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Travel Tip: Art and Archaeology in Australia
Thrown: Studio ceramics from the Kenneth Hood Bequest



Gwyn Hanssen Pigott: Still life 1994 porcellaneous stoneware 30.1 x 19.0 x 23.5 cm (overall)National Gallery of Victoria, Melbourne  © All rights reserved Gwyn Hanssen Pigott 2012 AustraliaAustralian born 1935, worked in England 1958–65, France 1966–72Presented through the NGV Foundation from the Bequest of Kenneth Hood, Founder Benefactor, 2003 © Gwyn Hanssen Pigott
Gwyn Hanssen Pigott: Still life 1994 porcellaneous stoneware 30.1 x 19.0 x 23.5 cm (overall)
National Gallery of Victoria, Melbourne  
© All rights reserved Gwyn Hanssen Pigott 2012 Australia
Australian born 1935, worked in England 1958–65, France 1966–72
Presented through the NGV Foundation from the Bequest of Kenneth Hood, Founder Benefactor, 2003 © Gwyn Hanssen Pigott
Thrown: Studio ceramics from the Kenneth Hood Bequest
AUSTRALIA
MELBOURNE  •  National Gallery of Victoria  •  23 November 2012 - 21 July 2013
 
 

Thrown: Studio ceramics from the Kenneth Hood Bequest is a tribute to a connoisseur and passionate collector who had a wide-ranging but focussed approach to his collecting. Kenneth Hood was interested in both international and Australian ceramic artists and his passion was collecting thrown stoneware pieces created in a studio environment. Hood’s collection is comprehensive and, with the addition of works acquired through his Bequest Fund, provides the opportunity for a detailed examination of both the history and the development of Australian studio ceramics.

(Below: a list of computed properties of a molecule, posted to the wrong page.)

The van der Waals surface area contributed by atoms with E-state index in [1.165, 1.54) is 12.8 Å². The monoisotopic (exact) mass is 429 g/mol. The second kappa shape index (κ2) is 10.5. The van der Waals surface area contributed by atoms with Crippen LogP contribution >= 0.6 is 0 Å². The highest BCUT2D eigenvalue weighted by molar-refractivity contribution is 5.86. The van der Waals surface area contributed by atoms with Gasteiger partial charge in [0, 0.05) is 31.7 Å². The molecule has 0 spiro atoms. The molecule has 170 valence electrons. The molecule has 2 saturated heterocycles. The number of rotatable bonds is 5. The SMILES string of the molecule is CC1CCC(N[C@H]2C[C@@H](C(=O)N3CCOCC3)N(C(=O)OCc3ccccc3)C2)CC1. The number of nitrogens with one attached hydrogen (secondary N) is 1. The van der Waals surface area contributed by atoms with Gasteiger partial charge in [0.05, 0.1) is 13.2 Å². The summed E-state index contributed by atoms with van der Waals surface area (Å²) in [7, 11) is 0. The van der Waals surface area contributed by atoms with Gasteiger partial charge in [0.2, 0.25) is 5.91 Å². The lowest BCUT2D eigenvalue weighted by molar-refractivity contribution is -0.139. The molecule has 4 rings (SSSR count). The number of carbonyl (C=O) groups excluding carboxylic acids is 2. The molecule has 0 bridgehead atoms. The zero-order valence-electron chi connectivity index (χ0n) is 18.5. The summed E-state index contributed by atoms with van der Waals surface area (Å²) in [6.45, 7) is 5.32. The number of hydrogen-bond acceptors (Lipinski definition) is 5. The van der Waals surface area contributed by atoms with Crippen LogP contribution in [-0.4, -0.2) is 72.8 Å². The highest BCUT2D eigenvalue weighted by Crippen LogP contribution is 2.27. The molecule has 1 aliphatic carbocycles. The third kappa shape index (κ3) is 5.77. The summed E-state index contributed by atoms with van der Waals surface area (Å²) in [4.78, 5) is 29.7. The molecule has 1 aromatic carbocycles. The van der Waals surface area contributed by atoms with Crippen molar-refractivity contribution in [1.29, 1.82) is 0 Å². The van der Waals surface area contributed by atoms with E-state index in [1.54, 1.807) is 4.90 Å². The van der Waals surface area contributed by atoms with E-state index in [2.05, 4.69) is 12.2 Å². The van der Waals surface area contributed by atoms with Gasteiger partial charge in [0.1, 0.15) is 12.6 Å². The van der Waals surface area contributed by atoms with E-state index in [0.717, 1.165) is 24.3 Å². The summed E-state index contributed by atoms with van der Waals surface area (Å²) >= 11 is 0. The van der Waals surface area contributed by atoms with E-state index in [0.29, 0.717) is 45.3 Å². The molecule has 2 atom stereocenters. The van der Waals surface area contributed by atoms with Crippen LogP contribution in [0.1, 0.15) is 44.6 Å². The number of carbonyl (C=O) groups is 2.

The term ‘thrown’ is used to describe the process of making a pot using a potter’s wheel. The throwing of a pot involves centring a prepared ball of clay on a rotating wheel head and forming a vessel using a combination of centrifugal action and the controlled use of the hands and fingers.

This exhibition presents the thrown form and looks at its place in Australian studio ceramics practice. It traces the links between English master potter Bernard Leach and Australian devotees of his teachings and the traditions he espoused. It also looks at the unique position Australian artist Merric Boyd holds in the history of ceramics in this country and the influence he had in the development of a distinctive vernacular.



National Gallery of Victoria Website


Contact: National Gallery of Victoria
180 St Kilda Road
Southbank VIC 3006
Australia



Tel: (61) 03 8662 1555

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